Interesting question. Ultimately, however, about the only way your question can be answered is with a mixture of content: part "biblical and cultural context," and part "sanctified imagination" (i.e., opinion). I'll tackle each part of the mixture, with my primary emphasis on the cultural context.
In ancient NME culture, for a married woman to remain childless was considered as Elizabeth herself said, a "disgrace." One of the words for a childless wife in those days was indeed demoralizing: barren! (If you were to ask me to say the first word that comes into my mind when you say the word barren, I would be sure to say desert! My point: the word probably cut like a knife when it was uttered in the presence of a childless woman in those days.)
A barren womb in Elizabeth's day (not to mention the barren women who were part of the historical narrative in the Tanakh) was a source of shame, disgrace, and embarrassment. Her "failure" to provide her husband with a son to carry on the family name was even cause for divorce. Moreover, in a society in which women in general, with very few exceptions, did not even qualify as second-class citizens, for a woman to be unable to give her husband a child served to compound her lowly status.
According to Hector Avalos, another way of looking at barrenness is as ab-normal and as a disability, associated as it was in Tanakh with illness (Deuteronomy 7:14) and with an affliction, which was not only under the control of a "divine sender/controller" (see Genesis 29:31, where YHWH opened Leah's, but not Rachel's, womb), but was also considered something which could be healed, as in the case of the women in Abimelech's household, whom God made barren for a time because of Abraham's treachery (Genesis 20:17)!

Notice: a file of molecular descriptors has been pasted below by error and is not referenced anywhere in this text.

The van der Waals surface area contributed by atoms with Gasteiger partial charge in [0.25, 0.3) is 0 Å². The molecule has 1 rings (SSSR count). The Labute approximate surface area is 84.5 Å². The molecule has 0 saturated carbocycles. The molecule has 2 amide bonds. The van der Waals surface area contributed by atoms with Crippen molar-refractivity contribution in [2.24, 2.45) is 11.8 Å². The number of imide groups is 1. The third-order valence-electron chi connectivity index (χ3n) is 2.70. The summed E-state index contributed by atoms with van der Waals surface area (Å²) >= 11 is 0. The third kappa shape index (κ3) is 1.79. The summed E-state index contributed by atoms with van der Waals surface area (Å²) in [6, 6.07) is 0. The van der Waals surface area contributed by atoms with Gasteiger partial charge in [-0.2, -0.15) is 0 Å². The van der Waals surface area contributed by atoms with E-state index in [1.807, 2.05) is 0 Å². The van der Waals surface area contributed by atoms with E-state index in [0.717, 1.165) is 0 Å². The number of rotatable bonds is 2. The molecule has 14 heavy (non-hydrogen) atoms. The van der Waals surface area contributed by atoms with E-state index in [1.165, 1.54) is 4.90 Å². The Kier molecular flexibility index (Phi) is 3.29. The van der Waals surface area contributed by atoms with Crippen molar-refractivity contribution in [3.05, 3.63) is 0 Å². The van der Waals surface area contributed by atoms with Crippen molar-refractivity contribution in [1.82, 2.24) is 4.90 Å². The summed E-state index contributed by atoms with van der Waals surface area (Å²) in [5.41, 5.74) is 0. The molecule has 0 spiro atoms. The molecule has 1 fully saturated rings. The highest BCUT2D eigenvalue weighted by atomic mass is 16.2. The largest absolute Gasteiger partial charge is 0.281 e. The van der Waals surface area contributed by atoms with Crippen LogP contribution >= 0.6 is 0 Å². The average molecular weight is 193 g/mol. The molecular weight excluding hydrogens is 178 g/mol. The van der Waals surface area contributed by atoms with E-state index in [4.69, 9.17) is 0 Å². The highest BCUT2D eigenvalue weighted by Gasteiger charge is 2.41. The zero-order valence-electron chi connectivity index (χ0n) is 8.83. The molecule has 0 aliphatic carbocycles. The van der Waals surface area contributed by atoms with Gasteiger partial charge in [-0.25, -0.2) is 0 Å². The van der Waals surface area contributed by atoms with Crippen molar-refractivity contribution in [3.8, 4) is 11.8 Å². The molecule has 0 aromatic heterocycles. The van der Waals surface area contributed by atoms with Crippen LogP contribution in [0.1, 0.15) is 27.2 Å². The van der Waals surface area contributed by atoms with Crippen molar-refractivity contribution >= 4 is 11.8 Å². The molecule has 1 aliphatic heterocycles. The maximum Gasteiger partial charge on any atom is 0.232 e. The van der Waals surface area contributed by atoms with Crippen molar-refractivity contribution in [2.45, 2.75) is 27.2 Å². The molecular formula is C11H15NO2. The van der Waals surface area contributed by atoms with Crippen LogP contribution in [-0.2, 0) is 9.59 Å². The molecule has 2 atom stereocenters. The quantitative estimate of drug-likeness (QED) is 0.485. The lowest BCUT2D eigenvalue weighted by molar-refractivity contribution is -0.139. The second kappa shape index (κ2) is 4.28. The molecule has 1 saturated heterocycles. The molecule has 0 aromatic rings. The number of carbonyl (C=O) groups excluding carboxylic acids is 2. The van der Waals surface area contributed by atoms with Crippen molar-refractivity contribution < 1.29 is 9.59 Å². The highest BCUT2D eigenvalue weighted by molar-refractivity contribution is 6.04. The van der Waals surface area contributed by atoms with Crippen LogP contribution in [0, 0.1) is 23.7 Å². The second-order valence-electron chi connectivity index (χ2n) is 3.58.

Fertility, on the other hand, was highly prized in ANME culture, and it was considered the "norm," but also a blessing from God (or "the gods of fertility"!). Jacob on his deathbed, for example, linked the work of the Almighty (El Shaddai) with "blessings of the breast and of the womb" (49:25). Notice, too, Sarah did not necessarily blame God for her barrenness, but she thought, rather, God had prevented her from getting pregnant (Genesis 16:2), which is quite accurate, since God planned only to delay her pregnancy until such a time that only a miracle could make it happen for both her and husband Abraham!
In concluding this cultural/contextual part of my answer, we can safely conclude the denigration of woman by other women for being barren (e.g., Hagar in Genesis 16, and Peninah in 1 Samuel 1:6) was hard for infertile women to bear.
As for the second part of my answer, the opinion part, there are any number of possibilities for Elizabeth's self-imposed seclusion for five months:
Her advanced age, combined with her concern about "what people might say about her" if she were to announce to the world she was pregnant! Put yourself in her place. If you and your husband were well beyond childbearing years, would you be eager to let the world know--at least before you obviously began to "show"? I don't think so! I myself would not want people to think me crazy for claiming something so preposterous, humanly speaking.
If most, or all, of her "peers" had already died, before whom would she be able to "show off" her blessed condition?
Perhaps since her husband Zechariah had been struck dumb by the angel who announced the miraculous pregnancy to him in the temple, Elizabeth, too, decided to remain dumb, so to speak, for a time. When Mary the mother of Jesus arrived at month five, however, she may have ended her self-imposed seclusion.
Her seclusion was simply her way of dealing with this remarkable situation. Perhaps she was an introverted and inward person who, like Mary, liked to treasure things up in her heart, rather than broadcasting things to the world.
You and other readers can probably suggest a multitude of other reasons for Elizabeth's seclusion. It is pretty clear to me, however, that each possibility or explanation is at best conjecture.